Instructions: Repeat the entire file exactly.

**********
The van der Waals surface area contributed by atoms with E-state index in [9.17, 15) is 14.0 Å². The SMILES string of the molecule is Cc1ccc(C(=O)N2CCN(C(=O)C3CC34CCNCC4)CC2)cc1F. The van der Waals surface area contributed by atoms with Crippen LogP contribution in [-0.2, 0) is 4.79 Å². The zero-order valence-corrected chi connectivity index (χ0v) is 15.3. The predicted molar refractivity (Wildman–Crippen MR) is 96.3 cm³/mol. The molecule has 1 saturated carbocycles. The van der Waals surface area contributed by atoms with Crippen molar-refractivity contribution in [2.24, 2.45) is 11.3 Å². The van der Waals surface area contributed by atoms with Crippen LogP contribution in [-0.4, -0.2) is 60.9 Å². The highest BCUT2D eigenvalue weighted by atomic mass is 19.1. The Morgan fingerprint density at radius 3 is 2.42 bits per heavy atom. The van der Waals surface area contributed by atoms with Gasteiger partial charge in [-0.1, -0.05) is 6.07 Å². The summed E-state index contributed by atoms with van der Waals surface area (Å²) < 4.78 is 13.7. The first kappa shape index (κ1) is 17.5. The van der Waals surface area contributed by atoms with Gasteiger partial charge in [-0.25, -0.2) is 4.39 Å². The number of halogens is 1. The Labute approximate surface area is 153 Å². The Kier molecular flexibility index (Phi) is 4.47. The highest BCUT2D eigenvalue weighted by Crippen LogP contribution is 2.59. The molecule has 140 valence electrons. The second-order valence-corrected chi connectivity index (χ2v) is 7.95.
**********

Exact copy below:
The van der Waals surface area contributed by atoms with E-state index in [9.17, 15) is 14.0 Å². The SMILES string of the molecule is Cc1ccc(C(=O)N2CCN(C(=O)C3CC34CCNCC4)CC2)cc1F. The van der Waals surface area contributed by atoms with Crippen LogP contribution in [-0.2, 0) is 4.79 Å². The zero-order valence-corrected chi connectivity index (χ0v) is 15.3. The predicted molar refractivity (Wildman–Crippen MR) is 96.3 cm³/mol. The molecule has 1 saturated carbocycles. The van der Waals surface area contributed by atoms with Crippen molar-refractivity contribution in [2.24, 2.45) is 11.3 Å². The van der Waals surface area contributed by atoms with Crippen LogP contribution in [-0.4, -0.2) is 60.9 Å². The highest BCUT2D eigenvalue weighted by atomic mass is 19.1. The Morgan fingerprint density at radius 3 is 2.42 bits per heavy atom. The van der Waals surface area contributed by atoms with Gasteiger partial charge in [-0.1, -0.05) is 6.07 Å². The summed E-state index contributed by atoms with van der Waals surface area (Å²) < 4.78 is 13.7. The first kappa shape index (κ1) is 17.5. The van der Waals surface area contributed by atoms with Gasteiger partial charge in [-0.25, -0.2) is 4.39 Å². The number of halogens is 1. The Labute approximate surface area is 153 Å². The Kier molecular flexibility index (Phi) is 4.47. The highest BCUT2D eigenvalue weighted by Crippen LogP contribution is 2.59. The molecule has 140 valence electrons. The second-order valence-corrected chi connectivity index (χ2v) is 7.95.